The higher the hashrate, the more secure and efficient the network is. A high hashrate means that more miners are competing to solve the puzzle, making it harder for anyone to attack or manipulate the network by creating a long chain of blocks that overrides the existing one. To do so, an attacker would need to have more than 50% of the network's total hashrate, which is very unlikely and expensive.Therefore, a higher hashrate means higher trust and confidence in the network. It also means the network can process more transactions faster and with lower fees.

Hashrates aren't constant; they fluctuate depending on various factors, such as the number and performance of miners, the puzzle's difficulty, the price and profitability of the cryptocurrency, and external events such as regulations, hacks, or forks.

When the hashrate increases, this means more miners are joining the network or upgrading their equipment. This makes the network more secure and faster but also increases the puzzle's difficulty, which requires more energy and resources from the miners. When the hashrate decreases, it means that some miners are leaving the network or reducing their activity. This makes the network less secure and slower but also decreases the puzzle's difficulty, making it easier and cheaper for the remaining miners to mine.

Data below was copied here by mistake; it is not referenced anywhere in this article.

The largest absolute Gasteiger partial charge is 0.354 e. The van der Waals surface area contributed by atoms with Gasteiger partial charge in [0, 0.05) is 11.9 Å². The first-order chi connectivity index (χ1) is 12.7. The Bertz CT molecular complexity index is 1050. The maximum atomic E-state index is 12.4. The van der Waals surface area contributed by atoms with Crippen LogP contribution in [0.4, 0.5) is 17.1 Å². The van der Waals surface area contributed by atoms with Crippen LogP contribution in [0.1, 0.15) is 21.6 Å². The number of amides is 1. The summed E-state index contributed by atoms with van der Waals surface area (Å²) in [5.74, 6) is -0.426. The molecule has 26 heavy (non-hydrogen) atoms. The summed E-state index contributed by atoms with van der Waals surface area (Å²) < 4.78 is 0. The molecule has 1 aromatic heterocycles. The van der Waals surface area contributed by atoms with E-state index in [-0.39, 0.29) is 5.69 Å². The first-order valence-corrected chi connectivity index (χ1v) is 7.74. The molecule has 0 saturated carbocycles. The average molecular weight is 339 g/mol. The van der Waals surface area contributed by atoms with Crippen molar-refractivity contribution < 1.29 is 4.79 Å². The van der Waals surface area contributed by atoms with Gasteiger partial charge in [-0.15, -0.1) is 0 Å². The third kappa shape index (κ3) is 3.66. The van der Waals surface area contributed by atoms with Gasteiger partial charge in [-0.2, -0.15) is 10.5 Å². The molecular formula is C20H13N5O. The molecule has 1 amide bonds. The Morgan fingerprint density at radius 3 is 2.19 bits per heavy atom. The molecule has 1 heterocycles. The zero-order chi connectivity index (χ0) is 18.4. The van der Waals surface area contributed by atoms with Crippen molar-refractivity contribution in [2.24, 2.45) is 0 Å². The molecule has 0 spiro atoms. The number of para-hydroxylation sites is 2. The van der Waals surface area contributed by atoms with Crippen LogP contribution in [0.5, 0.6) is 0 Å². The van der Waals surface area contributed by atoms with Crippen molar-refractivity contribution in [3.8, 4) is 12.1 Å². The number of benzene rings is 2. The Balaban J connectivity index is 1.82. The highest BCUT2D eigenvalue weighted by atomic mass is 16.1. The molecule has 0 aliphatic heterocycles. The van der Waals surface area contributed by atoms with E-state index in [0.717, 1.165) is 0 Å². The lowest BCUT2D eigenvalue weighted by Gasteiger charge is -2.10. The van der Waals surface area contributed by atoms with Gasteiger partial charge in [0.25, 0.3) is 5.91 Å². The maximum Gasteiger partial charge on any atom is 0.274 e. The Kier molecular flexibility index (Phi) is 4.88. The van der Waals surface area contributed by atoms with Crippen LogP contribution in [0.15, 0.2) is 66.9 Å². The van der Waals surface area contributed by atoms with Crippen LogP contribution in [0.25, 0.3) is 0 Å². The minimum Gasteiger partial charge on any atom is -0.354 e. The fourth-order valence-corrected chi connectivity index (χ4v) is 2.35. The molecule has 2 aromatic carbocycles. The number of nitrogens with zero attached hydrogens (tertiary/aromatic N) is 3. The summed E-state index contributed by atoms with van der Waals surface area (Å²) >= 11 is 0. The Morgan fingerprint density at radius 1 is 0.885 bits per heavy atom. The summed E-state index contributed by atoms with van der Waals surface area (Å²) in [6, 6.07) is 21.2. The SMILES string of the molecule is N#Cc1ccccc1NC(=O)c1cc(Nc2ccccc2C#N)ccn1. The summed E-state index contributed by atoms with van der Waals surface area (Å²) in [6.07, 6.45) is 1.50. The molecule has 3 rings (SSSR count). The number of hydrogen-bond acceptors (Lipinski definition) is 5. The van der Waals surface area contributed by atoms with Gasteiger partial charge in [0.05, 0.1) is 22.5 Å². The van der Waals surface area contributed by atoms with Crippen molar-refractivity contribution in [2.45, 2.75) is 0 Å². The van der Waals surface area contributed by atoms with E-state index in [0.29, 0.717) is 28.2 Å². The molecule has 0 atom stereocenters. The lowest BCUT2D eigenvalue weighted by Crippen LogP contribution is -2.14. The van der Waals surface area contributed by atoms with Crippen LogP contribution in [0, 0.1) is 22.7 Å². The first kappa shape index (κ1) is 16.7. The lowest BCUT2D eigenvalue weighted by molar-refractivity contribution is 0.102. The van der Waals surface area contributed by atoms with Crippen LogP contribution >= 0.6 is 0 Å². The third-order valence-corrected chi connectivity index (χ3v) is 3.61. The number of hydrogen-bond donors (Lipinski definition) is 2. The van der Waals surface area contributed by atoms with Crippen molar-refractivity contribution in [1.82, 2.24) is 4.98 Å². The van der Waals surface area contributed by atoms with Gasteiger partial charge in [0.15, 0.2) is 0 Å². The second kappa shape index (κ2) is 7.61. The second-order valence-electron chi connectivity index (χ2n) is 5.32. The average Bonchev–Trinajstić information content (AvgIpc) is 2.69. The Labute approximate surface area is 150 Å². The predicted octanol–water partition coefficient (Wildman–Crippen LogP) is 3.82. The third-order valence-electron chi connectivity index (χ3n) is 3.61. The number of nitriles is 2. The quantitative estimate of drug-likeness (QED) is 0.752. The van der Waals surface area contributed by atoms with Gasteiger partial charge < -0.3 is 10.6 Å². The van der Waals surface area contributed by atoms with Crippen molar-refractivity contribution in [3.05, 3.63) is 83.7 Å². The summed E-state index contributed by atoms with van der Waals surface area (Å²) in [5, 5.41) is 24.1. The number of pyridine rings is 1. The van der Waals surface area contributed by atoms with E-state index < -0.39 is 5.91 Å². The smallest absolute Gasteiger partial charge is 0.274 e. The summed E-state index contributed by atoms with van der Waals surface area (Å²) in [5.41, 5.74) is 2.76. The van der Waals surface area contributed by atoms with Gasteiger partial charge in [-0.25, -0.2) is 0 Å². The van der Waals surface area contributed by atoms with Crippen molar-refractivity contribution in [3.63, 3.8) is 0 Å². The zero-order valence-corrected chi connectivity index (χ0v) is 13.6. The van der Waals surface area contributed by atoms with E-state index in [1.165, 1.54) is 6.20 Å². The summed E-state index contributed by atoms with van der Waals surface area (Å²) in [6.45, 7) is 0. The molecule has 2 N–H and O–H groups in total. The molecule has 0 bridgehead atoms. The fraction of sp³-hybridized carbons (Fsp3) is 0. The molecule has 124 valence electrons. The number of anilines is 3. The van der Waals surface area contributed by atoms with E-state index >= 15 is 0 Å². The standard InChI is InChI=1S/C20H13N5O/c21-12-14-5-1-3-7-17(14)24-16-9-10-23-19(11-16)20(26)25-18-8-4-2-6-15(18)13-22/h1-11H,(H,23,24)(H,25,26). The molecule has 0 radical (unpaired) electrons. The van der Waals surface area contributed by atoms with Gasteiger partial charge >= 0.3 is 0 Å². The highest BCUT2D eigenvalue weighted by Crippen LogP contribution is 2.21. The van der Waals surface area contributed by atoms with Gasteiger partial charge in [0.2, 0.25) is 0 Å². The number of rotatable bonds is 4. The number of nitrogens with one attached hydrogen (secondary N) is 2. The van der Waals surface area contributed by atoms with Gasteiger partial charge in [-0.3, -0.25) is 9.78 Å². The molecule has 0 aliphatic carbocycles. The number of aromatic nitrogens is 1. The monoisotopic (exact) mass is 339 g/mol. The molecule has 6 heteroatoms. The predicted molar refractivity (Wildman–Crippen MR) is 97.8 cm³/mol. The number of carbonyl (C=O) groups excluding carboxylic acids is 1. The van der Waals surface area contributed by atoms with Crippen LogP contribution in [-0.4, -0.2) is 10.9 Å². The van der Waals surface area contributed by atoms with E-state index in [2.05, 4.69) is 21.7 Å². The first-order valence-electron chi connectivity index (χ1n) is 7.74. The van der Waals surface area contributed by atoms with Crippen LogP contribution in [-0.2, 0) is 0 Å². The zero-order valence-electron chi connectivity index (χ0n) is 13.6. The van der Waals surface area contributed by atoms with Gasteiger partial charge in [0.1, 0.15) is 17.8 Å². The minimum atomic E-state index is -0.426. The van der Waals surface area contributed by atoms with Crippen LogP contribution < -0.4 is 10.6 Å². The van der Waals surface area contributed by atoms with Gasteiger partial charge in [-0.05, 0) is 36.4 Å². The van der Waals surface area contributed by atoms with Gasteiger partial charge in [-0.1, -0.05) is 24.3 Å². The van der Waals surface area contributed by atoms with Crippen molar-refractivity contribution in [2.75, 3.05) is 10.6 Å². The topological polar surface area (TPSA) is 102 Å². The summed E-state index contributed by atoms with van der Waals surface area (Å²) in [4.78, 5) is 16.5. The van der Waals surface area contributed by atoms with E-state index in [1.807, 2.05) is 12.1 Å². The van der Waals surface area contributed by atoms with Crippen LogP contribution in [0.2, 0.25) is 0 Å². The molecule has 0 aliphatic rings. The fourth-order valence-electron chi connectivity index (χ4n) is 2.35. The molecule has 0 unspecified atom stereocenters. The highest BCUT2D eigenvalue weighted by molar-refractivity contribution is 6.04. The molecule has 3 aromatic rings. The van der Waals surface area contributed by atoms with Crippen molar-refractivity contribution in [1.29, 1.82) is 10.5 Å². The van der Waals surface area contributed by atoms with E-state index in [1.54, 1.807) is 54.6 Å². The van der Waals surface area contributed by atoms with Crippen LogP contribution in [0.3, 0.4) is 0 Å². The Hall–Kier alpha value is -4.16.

What are the miners solving?

In our example, you were solving simple arithmetic. Do miners solve that only? No, miners solve way complex problems or puzzles.

Miners be Mooooo

The Puzzle

I'll simplify this puzzle using our simple arithmetic example. If I say, can you find the value x that satisfies 2 * x = 100 without using any division operation? All you are required to do is hit and trial.

How will you go about this problem?

Well, you can try every number and see if it holds equality. Such as, you'll begin a loop and first put x = 1, then 2, 3, 4, 5, 6.. and so on, until you hit x = 50. At that point, the equation will hold the equality, and the solution to the above problem will be 50.

If you took one second for each step, i.e., 2 * 1 = 2 (1s), 2 * 2 = 4 (1s), 2 * 3 = 6 (1s), and so on.

How many seconds would it take you to find the answer?

Of course, 50s, because each operation took 1s.

Our miners solve something similar.